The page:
The advisors mentioned the Financial Supervisory Service when persuading retail investors.  
 
The woman first hesitated to pay the 5 million won for the membership, which the advisors said was a sharply discounted price. But she was convinced by the advisors as they said they are legal business registered with Financial Supervisory Service and sent her a website link.  
 
"I first doubted, but ended up registering it after I confirmed that the website address was actually valid," said the woman.  
 
Under Korea's Financial Investment Services and Capital Markets Act, a person who intends to engage in the business of providing advice on investment in financial investment instruments or the value of financial investment instruments is referred to as a quasi-investment advisor.  
 
They can run the business after simply filing a document. There are no qualifications, and no minimum capital is required.  
 
 
The woman was consulted via a phone call. She received a contract that included polices for refunds through KakaoTalk message.
 
After signing the contract, she received information what they claimed to be "exclusive" through individual KakaoTalk message. The informants said they acquired crucial information about certain shares in advance and suggested the woman purchase two stocks for long-term investment and additional four for short-term investment.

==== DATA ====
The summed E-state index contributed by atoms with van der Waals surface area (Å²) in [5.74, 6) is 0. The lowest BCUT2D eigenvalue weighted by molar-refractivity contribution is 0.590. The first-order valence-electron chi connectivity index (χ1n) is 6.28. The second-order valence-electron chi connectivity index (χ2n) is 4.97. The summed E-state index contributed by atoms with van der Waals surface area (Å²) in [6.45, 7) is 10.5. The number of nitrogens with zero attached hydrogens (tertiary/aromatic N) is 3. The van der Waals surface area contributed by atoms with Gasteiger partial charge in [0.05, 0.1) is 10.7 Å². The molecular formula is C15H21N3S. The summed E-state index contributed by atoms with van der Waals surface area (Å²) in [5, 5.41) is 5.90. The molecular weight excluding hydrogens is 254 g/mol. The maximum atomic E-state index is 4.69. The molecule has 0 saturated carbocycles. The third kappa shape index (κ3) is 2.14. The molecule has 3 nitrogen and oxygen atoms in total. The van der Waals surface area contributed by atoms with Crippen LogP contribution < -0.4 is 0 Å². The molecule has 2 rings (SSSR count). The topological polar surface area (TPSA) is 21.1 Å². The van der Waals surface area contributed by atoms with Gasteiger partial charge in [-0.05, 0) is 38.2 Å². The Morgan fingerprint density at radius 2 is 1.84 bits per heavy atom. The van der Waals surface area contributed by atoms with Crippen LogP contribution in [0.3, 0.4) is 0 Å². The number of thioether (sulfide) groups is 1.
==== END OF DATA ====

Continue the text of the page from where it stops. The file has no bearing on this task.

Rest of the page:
For short term investments, she had to watch her KakaoTalk and sell when the advice came through. She complained, but the company blamed her for not being attentive enough.
 
She purchased 20 million won of certain stock and lost some 7 million won in only about 10 days.  
 
"Some retail investors once reported big losses as scammers recommended items that were at risk of delisting," said Chung Min-kyu of Fides Law.  
 
The woman then decided to cancel her membership, but some 1.7 million won cannot be returned, they said: 500,000 won for the cancellation fee, 600,000 won that she had already used and another 600,000 won for the information she received.  
 
According to the woman, the company threatened her by saying, "Reckless withdrawal requests can be considered a crime of obstruction business," and they can "file suit against her for compensation."
 
The company ended up agreeing to give a full refund after she said she would file complaints with Financial Supervisory Service and Korea Consumer Agency.  
 
"In case of cash or lump-sum payment, people have to file suit to get the refund unless the company agrees to give a refund," said Jang Maeng-won, head of Finance and Insurance Team at Korea Consumer Agency.
 
The advisors continue to actively recruit retail investors via various channels such as social media and YouTube.  
 
"I'm so angry that those companies are still operating their business when so many people are suffering," the woman said. "As the number of cases are growing constantly, the government should impose stricter policies."  
 
BY AHN HYO-SUNG, CHEA SARAH   [chea.sarah@joongang.co.kr]